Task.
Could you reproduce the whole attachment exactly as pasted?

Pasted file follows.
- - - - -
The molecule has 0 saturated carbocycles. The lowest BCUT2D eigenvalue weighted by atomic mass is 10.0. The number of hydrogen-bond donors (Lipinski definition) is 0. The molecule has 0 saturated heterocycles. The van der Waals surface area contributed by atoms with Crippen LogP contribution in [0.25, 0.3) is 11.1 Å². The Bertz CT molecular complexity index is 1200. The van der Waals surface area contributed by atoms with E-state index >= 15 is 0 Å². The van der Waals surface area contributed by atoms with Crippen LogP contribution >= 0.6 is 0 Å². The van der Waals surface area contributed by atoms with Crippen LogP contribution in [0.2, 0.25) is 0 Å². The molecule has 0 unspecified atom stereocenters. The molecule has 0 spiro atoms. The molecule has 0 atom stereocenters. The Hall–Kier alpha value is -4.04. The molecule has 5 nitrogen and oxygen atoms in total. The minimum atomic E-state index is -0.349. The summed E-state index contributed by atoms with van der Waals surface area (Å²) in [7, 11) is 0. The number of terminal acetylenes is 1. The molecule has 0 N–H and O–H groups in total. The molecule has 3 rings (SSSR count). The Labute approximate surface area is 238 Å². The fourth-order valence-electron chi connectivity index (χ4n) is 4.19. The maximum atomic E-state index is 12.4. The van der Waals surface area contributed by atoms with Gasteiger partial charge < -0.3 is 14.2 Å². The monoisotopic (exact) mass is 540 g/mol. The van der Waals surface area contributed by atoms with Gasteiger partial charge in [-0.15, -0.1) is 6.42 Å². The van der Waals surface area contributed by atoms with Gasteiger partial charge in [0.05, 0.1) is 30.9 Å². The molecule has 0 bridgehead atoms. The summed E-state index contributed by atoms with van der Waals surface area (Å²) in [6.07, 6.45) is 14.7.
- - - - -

The molecule has 0 saturated carbocycles. The lowest BCUT2D eigenvalue weighted by atomic mass is 10.0. The number of hydrogen-bond donors (Lipinski definition) is 0. The molecule has 0 saturated heterocycles. The van der Waals surface area contributed by atoms with Crippen LogP contribution in [0.25, 0.3) is 11.1 Å². The Bertz CT molecular complexity index is 1200. The van der Waals surface area contributed by atoms with E-state index >= 15 is 0 Å². The van der Waals surface area contributed by atoms with Crippen LogP contribution >= 0.6 is 0 Å². The van der Waals surface area contributed by atoms with Crippen LogP contribution in [0.2, 0.25) is 0 Å². The molecule has 0 unspecified atom stereocenters. The molecule has 0 spiro atoms. The molecule has 0 atom stereocenters. The Hall–Kier alpha value is -4.04. The molecule has 5 nitrogen and oxygen atoms in total. The minimum atomic E-state index is -0.349. The summed E-state index contributed by atoms with van der Waals surface area (Å²) in [7, 11) is 0. The number of terminal acetylenes is 1. The molecule has 0 N–H and O–H groups in total. The molecule has 3 rings (SSSR count). The Labute approximate surface area is 238 Å². The fourth-order valence-electron chi connectivity index (χ4n) is 4.19. The maximum atomic E-state index is 12.4. The van der Waals surface area contributed by atoms with Gasteiger partial charge < -0.3 is 14.2 Å². The monoisotopic (exact) mass is 540 g/mol. The van der Waals surface area contributed by atoms with Gasteiger partial charge in [-0.15, -0.1) is 6.42 Å². The van der Waals surface area contributed by atoms with Gasteiger partial charge in [0.05, 0.1) is 30.9 Å². The molecule has 0 bridgehead atoms. The summed E-state index contributed by atoms with van der Waals surface area (Å²) in [6.07, 6.45) is 14.7.